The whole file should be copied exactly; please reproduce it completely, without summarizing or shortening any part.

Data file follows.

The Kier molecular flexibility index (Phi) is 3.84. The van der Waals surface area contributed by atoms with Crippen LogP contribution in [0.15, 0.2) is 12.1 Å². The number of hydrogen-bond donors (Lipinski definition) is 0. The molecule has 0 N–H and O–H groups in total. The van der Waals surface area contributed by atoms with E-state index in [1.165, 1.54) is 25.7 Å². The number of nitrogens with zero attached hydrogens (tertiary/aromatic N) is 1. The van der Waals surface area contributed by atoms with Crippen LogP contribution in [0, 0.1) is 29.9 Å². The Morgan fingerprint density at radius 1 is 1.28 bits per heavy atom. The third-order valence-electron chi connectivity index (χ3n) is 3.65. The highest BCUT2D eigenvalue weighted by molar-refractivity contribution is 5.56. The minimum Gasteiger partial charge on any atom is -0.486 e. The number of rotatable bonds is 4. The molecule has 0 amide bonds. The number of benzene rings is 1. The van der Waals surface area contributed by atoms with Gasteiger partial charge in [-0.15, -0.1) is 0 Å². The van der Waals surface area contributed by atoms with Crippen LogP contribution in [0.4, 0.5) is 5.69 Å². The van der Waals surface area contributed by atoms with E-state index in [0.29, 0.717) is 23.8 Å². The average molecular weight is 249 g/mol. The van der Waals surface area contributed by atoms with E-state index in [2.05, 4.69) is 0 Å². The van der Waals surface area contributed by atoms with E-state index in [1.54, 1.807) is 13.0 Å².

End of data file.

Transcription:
The Kier molecular flexibility index (Phi) is 3.84. The van der Waals surface area contributed by atoms with Crippen LogP contribution in [0.15, 0.2) is 12.1 Å². The number of hydrogen-bond donors (Lipinski definition) is 0. The molecule has 0 N–H and O–H groups in total. The van der Waals surface area contributed by atoms with E-state index in [1.165, 1.54) is 25.7 Å². The number of nitrogens with zero attached hydrogens (tertiary/aromatic N) is 1. The van der Waals surface area contributed by atoms with Crippen LogP contribution in [0, 0.1) is 29.9 Å². The Morgan fingerprint density at radius 1 is 1.28 bits per heavy atom. The third-order valence-electron chi connectivity index (χ3n) is 3.65. The highest BCUT2D eigenvalue weighted by molar-refractivity contribution is 5.56. The minimum Gasteiger partial charge on any atom is -0.486 e. The number of rotatable bonds is 4. The molecule has 0 amide bonds. The number of benzene rings is 1. The van der Waals surface area contributed by atoms with Gasteiger partial charge in [-0.15, -0.1) is 0 Å². The van der Waals surface area contributed by atoms with Crippen LogP contribution in [0.4, 0.5) is 5.69 Å². The van der Waals surface area contributed by atoms with E-state index in [0.29, 0.717) is 23.8 Å². The average molecular weight is 249 g/mol. The van der Waals surface area contributed by atoms with E-state index in [2.05, 4.69) is 0 Å². The van der Waals surface area contributed by atoms with E-state index in [1.54, 1.807) is 13.0 Å².